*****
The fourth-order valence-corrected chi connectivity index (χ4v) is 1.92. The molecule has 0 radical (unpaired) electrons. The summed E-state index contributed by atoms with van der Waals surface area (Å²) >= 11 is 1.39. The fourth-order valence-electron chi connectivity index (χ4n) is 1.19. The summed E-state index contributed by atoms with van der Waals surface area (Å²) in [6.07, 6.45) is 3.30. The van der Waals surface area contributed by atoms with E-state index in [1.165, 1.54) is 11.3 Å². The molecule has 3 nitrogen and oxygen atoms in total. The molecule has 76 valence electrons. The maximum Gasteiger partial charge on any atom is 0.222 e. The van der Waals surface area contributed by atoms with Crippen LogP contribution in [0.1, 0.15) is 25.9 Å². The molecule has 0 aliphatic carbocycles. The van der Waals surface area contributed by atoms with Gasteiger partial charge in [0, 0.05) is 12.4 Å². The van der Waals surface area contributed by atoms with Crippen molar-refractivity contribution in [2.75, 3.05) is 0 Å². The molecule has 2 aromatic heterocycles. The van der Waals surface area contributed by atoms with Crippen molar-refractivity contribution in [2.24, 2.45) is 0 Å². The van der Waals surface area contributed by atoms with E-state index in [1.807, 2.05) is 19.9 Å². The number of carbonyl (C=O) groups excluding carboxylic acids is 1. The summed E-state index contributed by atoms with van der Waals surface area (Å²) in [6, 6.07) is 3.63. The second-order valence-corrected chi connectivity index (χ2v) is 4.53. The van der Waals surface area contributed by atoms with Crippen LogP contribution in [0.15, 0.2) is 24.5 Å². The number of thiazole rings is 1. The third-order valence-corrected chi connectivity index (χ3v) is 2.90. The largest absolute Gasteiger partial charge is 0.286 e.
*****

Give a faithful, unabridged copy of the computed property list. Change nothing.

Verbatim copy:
The fourth-order valence-corrected chi connectivity index (χ4v) is 1.92. The molecule has 0 radical (unpaired) electrons. The summed E-state index contributed by atoms with van der Waals surface area (Å²) >= 11 is 1.39. The fourth-order valence-electron chi connectivity index (χ4n) is 1.19. The summed E-state index contributed by atoms with van der Waals surface area (Å²) in [6.07, 6.45) is 3.30. The van der Waals surface area contributed by atoms with E-state index in [1.165, 1.54) is 11.3 Å². The molecule has 3 nitrogen and oxygen atoms in total. The molecule has 76 valence electrons. The maximum Gasteiger partial charge on any atom is 0.222 e. The van der Waals surface area contributed by atoms with Crippen LogP contribution in [0.1, 0.15) is 25.9 Å². The molecule has 0 aliphatic carbocycles. The van der Waals surface area contributed by atoms with Gasteiger partial charge in [0, 0.05) is 12.4 Å². The van der Waals surface area contributed by atoms with Crippen molar-refractivity contribution in [2.75, 3.05) is 0 Å². The molecule has 2 aromatic heterocycles. The van der Waals surface area contributed by atoms with Crippen molar-refractivity contribution in [2.24, 2.45) is 0 Å². The van der Waals surface area contributed by atoms with E-state index in [1.807, 2.05) is 19.9 Å². The number of carbonyl (C=O) groups excluding carboxylic acids is 1. The summed E-state index contributed by atoms with van der Waals surface area (Å²) in [6, 6.07) is 3.63. The second-order valence-corrected chi connectivity index (χ2v) is 4.53. The van der Waals surface area contributed by atoms with Crippen LogP contribution in [0.15, 0.2) is 24.5 Å². The number of thiazole rings is 1. The third-order valence-corrected chi connectivity index (χ3v) is 2.90. The largest absolute Gasteiger partial charge is 0.286 e.